Monday, January 30, 2012

Somalia: Scared Kids With Guns



Strategy Page

Al Shabaab is suffering a growing manpower shortage. Casualties and desertions, plus the difficulty of foreign recruits to get into Somalia, have led to a serious shortage of gunmen. Casualties have been much higher in the past few months because of increased combat with Ethiopian, Kenyan, AU (African Union)
peacekeepers and with TNG (Transitional National Government) troops. These heavier losses have caused increased desertions and more difficulty in getting local Somalis to join up. So in the last few weeks, al Shabaab has taken to kidnapping hundreds of teenagers. These young men can be coerced or encouraged to join al Shabaab. Those that refuse are killed, as an example to the others. These recruits are more likely to surrender or desert, and require more older, and more loyal, al Shabaab fighters to supervise them. 
The famine and violence in the region has caused a record number (102,000) of people from the Horn of Africa (Somalia, Djibouti, Eritrea and Ethiopia) to flee across the Gulf of Aden to Yemen in 2011. That's twice the number that fled in 2010. 

January 28, 2012: For the third time in five years, the head of a Somali radio station (Radio Shabelle) was murdered. Radio Shabelle has long opposed Islamic terrorism and the endemic corruption in Somalia. Radio Shabelle has been doing this in Mogadishu for a decade now, and those they criticize have constantly threatened retaliation.

In Kenya, an inmam (Moslem clergyman) was arrested after weapons and bomb making materials were found in his house. 

January 27, 2012: Ethiopia admitted that its troops were in Somalia, and that these forces would be withdrawn as soon as AU troops were available to replace them. Several thousand additional AU peacekeepers are on the way.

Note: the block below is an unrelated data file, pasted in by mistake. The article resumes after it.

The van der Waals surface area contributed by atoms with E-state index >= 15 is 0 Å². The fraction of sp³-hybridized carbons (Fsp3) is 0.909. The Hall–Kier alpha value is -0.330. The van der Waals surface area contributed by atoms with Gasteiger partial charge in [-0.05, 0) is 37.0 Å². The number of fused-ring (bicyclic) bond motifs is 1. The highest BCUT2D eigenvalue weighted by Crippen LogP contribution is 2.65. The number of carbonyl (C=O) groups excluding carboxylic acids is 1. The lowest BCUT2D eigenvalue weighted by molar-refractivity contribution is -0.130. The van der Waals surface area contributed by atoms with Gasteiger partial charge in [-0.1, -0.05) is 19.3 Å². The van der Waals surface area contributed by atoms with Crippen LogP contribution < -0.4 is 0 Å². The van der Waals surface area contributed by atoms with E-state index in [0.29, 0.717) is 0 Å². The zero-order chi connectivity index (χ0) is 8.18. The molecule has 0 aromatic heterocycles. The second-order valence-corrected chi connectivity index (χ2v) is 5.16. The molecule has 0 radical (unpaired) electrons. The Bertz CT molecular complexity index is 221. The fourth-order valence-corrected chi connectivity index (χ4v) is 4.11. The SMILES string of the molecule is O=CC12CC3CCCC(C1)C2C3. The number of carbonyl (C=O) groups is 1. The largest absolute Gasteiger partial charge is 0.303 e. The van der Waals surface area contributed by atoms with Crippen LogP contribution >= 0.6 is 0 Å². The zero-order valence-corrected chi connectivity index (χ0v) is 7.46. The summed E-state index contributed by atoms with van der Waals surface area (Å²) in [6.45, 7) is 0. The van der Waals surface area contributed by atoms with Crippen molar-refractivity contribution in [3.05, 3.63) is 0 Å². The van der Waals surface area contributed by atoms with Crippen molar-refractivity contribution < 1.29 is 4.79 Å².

January 25, 2012: U.S. commandos (navy SEALS) flew into Somalia and rescued two foreign aid workers (an American and a Dane) who had been kidnapped three months ago while working for a demining operation. The American hostage was in failing health and in danger of fying. The SEALS killed at least nine of the armed Somalis guarding the two captives. The raid caused a panic among pirate groups holding 164 other foreign captives. Most of these hostages are held on stolen merchant ships, and the pirates are increasing their defenses on these vessels. Captives held on land are being moved around more frequently. The two rescued captive later reported that one of their security guards, a Somali policeman, was apparently working with the gang that kidnapped them. 

January 24, 2012: In the central Somali town of Beledweyne, a suicide car bomber attacked an Ethiopian army base, leaving at least ten dead. The town is 30 kilometers from the Ethiopian border and had long been held by al Shabaabb but was captured last month by the Ethiopians. 

After a 17 year absence, the UN has returned to Mogadishu, where the UN has rebuilt its Somali office. Turkish aid efforts over the last few months did a lot to persuade the UN that Mogadishu was safe enough to return to. 

January 22, 2012: In southern Somalia, Kenyan and Somali troops attacked and captured two al Shabaab bases (30 kilometers from the Kenyan border). Two Kenyan and one Somali soldiers were killed, along with 11 al Shabaab gunmen. 

In Mogadishu, AU peacekeepers attacked and seized al Shabaab bases outside the city. These bases were used to plan and prepare terrorist attacks. 

In Mogadishu, one of the few hospitals was hit by two mortar shells. 

January 21, 2012: An American UAV used a missile to kill an al Shabaab commander. The dead man was a Lebanese Arab, who had grown up in Britain (but was not a British citizen). The victim was apparently located when he used his cell phone to take a call from Britain, where his wife had just given birth. 

In the northern town of Galkayo, a clan militia kidnapped an American journalist who was researching a book about Somali pirates. The U.S. government has warned its citizens to stay out of Somalia, but cannot stop anyone who is determined to go. The clans also want to get in on some of the ransom riches, and will kidnap foreigners if an opportunity presents itself. The captives may be sold to pirate groups, for quick cash, if the clan kidnappers find themselves unable to carry out the ransom negotiations (which can take months). 

January 19, 2012: A foreign aid group is closing two of its clinics in Mogadishu because of increasing attacks on its staff. This removes 120 hospital beds and dozens of medical professionals from service. 

Two bombs went off in a refugee camp outside Mogadishu, killing four civilians and two policemen. Al Shabaab was suspected. 




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